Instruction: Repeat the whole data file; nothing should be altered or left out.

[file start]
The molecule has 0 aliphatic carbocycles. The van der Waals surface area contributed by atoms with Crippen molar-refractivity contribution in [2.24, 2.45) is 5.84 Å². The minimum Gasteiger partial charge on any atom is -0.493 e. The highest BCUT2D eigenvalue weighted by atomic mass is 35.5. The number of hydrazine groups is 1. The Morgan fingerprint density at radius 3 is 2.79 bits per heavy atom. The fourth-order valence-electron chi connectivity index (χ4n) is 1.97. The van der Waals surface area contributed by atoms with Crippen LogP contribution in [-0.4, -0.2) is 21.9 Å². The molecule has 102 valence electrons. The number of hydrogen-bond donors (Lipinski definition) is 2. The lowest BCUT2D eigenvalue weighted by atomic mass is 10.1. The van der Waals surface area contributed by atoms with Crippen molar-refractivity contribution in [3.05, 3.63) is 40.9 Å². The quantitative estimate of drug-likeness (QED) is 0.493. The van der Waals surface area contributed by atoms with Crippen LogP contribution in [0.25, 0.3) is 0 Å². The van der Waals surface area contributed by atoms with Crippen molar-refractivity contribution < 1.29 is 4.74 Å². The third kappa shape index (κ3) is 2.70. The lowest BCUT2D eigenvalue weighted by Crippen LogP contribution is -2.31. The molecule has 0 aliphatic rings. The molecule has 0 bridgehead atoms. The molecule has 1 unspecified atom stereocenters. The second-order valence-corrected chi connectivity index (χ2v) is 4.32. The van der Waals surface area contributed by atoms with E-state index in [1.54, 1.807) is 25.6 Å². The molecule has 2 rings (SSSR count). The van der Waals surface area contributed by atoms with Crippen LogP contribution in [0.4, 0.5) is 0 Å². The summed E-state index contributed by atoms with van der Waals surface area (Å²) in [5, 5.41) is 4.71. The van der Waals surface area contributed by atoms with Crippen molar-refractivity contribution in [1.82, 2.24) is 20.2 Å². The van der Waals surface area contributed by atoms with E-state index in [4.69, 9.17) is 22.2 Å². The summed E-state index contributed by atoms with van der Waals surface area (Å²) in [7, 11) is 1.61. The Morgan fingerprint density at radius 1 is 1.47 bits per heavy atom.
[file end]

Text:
The molecule has 0 aliphatic carbocycles. The van der Waals surface area contributed by atoms with Crippen molar-refractivity contribution in [2.24, 2.45) is 5.84 Å². The minimum Gasteiger partial charge on any atom is -0.493 e. The highest BCUT2D eigenvalue weighted by atomic mass is 35.5. The number of hydrazine groups is 1. The Morgan fingerprint density at radius 3 is 2.79 bits per heavy atom. The fourth-order valence-electron chi connectivity index (χ4n) is 1.97. The van der Waals surface area contributed by atoms with Crippen LogP contribution in [-0.4, -0.2) is 21.9 Å². The molecule has 102 valence electrons. The number of hydrogen-bond donors (Lipinski definition) is 2. The lowest BCUT2D eigenvalue weighted by atomic mass is 10.1. The van der Waals surface area contributed by atoms with Crippen molar-refractivity contribution in [3.05, 3.63) is 40.9 Å². The quantitative estimate of drug-likeness (QED) is 0.493. The van der Waals surface area contributed by atoms with Crippen LogP contribution in [0.25, 0.3) is 0 Å². The van der Waals surface area contributed by atoms with Crippen molar-refractivity contribution < 1.29 is 4.74 Å². The third kappa shape index (κ3) is 2.70. The lowest BCUT2D eigenvalue weighted by Crippen LogP contribution is -2.31. The molecule has 0 aliphatic rings. The molecule has 0 bridgehead atoms. The molecule has 1 unspecified atom stereocenters. The second-order valence-corrected chi connectivity index (χ2v) is 4.32. The van der Waals surface area contributed by atoms with E-state index in [1.54, 1.807) is 25.6 Å². The molecule has 2 rings (SSSR count). The van der Waals surface area contributed by atoms with Crippen LogP contribution in [0.4, 0.5) is 0 Å². The summed E-state index contributed by atoms with van der Waals surface area (Å²) in [5, 5.41) is 4.71. The van der Waals surface area contributed by atoms with Crippen molar-refractivity contribution in [1.82, 2.24) is 20.2 Å². The van der Waals surface area contributed by atoms with E-state index in [4.69, 9.17) is 22.2 Å². The summed E-state index contributed by atoms with van der Waals surface area (Å²) in [7, 11) is 1.61. The Morgan fingerprint density at radius 1 is 1.47 bits per heavy atom.